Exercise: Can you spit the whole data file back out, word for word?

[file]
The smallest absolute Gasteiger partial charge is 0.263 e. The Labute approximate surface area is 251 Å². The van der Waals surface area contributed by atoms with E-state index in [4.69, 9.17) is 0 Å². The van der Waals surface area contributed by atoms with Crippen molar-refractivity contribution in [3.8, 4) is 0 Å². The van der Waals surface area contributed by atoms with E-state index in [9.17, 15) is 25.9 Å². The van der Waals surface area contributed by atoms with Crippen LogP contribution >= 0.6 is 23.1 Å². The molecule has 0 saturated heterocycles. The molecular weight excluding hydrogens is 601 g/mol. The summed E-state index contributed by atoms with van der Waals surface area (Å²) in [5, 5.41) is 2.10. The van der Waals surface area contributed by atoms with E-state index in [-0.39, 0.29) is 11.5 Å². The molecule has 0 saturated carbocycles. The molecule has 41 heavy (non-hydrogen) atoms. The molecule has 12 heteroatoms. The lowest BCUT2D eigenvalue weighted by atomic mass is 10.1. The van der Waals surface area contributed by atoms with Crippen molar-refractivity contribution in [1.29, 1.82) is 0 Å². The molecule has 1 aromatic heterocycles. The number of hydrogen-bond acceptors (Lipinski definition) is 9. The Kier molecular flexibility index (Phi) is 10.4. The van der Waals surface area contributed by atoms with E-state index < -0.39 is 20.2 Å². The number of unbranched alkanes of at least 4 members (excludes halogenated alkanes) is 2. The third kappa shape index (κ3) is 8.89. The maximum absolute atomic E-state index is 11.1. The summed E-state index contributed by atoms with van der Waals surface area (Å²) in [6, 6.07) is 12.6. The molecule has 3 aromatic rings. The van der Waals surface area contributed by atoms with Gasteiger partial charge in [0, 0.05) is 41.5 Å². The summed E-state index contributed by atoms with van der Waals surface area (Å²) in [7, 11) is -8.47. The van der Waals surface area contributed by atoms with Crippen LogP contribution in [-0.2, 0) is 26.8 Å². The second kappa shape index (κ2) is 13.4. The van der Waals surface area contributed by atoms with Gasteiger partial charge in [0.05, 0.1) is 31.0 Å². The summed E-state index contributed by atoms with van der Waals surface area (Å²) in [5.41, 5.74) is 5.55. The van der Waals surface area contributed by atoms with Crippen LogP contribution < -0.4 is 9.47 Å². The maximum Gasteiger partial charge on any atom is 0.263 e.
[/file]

The smallest absolute Gasteiger partial charge is 0.263 e. The Labute approximate surface area is 251 Å². The van der Waals surface area contributed by atoms with E-state index in [4.69, 9.17) is 0 Å². The van der Waals surface area contributed by atoms with Crippen molar-refractivity contribution in [3.8, 4) is 0 Å². The van der Waals surface area contributed by atoms with E-state index in [9.17, 15) is 25.9 Å². The van der Waals surface area contributed by atoms with Crippen LogP contribution >= 0.6 is 23.1 Å². The molecule has 0 saturated heterocycles. The molecular weight excluding hydrogens is 601 g/mol. The summed E-state index contributed by atoms with van der Waals surface area (Å²) in [5, 5.41) is 2.10. The van der Waals surface area contributed by atoms with E-state index in [-0.39, 0.29) is 11.5 Å². The molecule has 0 saturated carbocycles. The molecule has 41 heavy (non-hydrogen) atoms. The molecule has 12 heteroatoms. The lowest BCUT2D eigenvalue weighted by atomic mass is 10.1. The van der Waals surface area contributed by atoms with Crippen molar-refractivity contribution in [1.29, 1.82) is 0 Å². The molecule has 1 aromatic heterocycles. The number of hydrogen-bond acceptors (Lipinski definition) is 9. The Kier molecular flexibility index (Phi) is 10.4. The van der Waals surface area contributed by atoms with E-state index < -0.39 is 20.2 Å². The number of unbranched alkanes of at least 4 members (excludes halogenated alkanes) is 2. The third kappa shape index (κ3) is 8.89. The maximum absolute atomic E-state index is 11.1. The summed E-state index contributed by atoms with van der Waals surface area (Å²) in [6, 6.07) is 12.6. The molecule has 3 aromatic rings. The van der Waals surface area contributed by atoms with Gasteiger partial charge in [0, 0.05) is 41.5 Å². The summed E-state index contributed by atoms with van der Waals surface area (Å²) in [7, 11) is -8.47. The van der Waals surface area contributed by atoms with Crippen LogP contribution in [-0.2, 0) is 26.8 Å². The second kappa shape index (κ2) is 13.4. The van der Waals surface area contributed by atoms with Gasteiger partial charge in [0.05, 0.1) is 31.0 Å². The summed E-state index contributed by atoms with van der Waals surface area (Å²) in [5.41, 5.74) is 5.55. The van der Waals surface area contributed by atoms with Crippen LogP contribution < -0.4 is 9.47 Å². The maximum Gasteiger partial charge on any atom is 0.263 e.